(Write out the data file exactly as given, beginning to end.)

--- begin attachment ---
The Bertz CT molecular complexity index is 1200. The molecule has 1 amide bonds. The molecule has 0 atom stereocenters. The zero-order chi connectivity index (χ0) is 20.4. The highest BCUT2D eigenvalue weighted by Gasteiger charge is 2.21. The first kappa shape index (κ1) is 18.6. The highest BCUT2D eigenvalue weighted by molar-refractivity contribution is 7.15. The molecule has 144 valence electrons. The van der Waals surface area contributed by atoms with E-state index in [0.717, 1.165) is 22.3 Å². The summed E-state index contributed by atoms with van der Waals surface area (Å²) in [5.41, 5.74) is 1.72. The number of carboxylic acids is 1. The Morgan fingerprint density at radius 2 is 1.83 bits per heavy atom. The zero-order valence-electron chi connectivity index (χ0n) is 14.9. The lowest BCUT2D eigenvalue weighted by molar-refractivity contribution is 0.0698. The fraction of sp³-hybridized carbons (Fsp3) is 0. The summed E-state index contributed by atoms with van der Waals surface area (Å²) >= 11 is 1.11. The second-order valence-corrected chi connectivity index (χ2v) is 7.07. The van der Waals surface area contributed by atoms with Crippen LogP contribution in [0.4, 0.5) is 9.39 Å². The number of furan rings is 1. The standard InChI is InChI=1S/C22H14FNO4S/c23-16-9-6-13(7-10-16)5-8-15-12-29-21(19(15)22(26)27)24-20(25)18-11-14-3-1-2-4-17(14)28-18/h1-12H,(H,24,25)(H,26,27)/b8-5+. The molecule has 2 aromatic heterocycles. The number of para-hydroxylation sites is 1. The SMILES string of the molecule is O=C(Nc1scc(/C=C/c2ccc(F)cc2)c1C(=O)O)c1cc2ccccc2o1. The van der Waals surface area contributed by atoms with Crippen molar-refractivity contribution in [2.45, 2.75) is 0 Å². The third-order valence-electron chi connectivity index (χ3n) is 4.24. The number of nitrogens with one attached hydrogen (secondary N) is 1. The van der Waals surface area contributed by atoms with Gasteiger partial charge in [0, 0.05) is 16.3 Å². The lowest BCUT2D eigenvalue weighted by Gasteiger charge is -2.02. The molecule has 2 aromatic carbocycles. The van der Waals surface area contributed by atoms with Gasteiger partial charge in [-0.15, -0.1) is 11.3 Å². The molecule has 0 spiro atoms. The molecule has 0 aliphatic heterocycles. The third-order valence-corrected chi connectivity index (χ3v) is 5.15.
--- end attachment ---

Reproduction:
The Bertz CT molecular complexity index is 1200. The molecule has 1 amide bonds. The molecule has 0 atom stereocenters. The zero-order chi connectivity index (χ0) is 20.4. The highest BCUT2D eigenvalue weighted by Gasteiger charge is 2.21. The first kappa shape index (κ1) is 18.6. The highest BCUT2D eigenvalue weighted by molar-refractivity contribution is 7.15. The molecule has 144 valence electrons. The van der Waals surface area contributed by atoms with E-state index in [0.717, 1.165) is 22.3 Å². The summed E-state index contributed by atoms with van der Waals surface area (Å²) in [5.41, 5.74) is 1.72. The number of carboxylic acids is 1. The Morgan fingerprint density at radius 2 is 1.83 bits per heavy atom. The zero-order valence-electron chi connectivity index (χ0n) is 14.9. The lowest BCUT2D eigenvalue weighted by molar-refractivity contribution is 0.0698. The fraction of sp³-hybridized carbons (Fsp3) is 0. The summed E-state index contributed by atoms with van der Waals surface area (Å²) >= 11 is 1.11. The second-order valence-corrected chi connectivity index (χ2v) is 7.07. The van der Waals surface area contributed by atoms with Crippen LogP contribution in [0.4, 0.5) is 9.39 Å². The number of furan rings is 1. The standard InChI is InChI=1S/C22H14FNO4S/c23-16-9-6-13(7-10-16)5-8-15-12-29-21(19(15)22(26)27)24-20(25)18-11-14-3-1-2-4-17(14)28-18/h1-12H,(H,24,25)(H,26,27)/b8-5+. The molecule has 2 aromatic heterocycles. The number of para-hydroxylation sites is 1. The SMILES string of the molecule is O=C(Nc1scc(/C=C/c2ccc(F)cc2)c1C(=O)O)c1cc2ccccc2o1. The van der Waals surface area contributed by atoms with Crippen molar-refractivity contribution in [2.45, 2.75) is 0 Å². The third-order valence-electron chi connectivity index (χ3n) is 4.24. The number of nitrogens with one attached hydrogen (secondary N) is 1. The van der Waals surface area contributed by atoms with Gasteiger partial charge in [0, 0.05) is 16.3 Å². The lowest BCUT2D eigenvalue weighted by Gasteiger charge is -2.02. The molecule has 2 aromatic carbocycles. The van der Waals surface area contributed by atoms with Gasteiger partial charge in [-0.15, -0.1) is 11.3 Å². The molecule has 0 spiro atoms. The molecule has 0 aliphatic heterocycles. The third-order valence-corrected chi connectivity index (χ3v) is 5.15.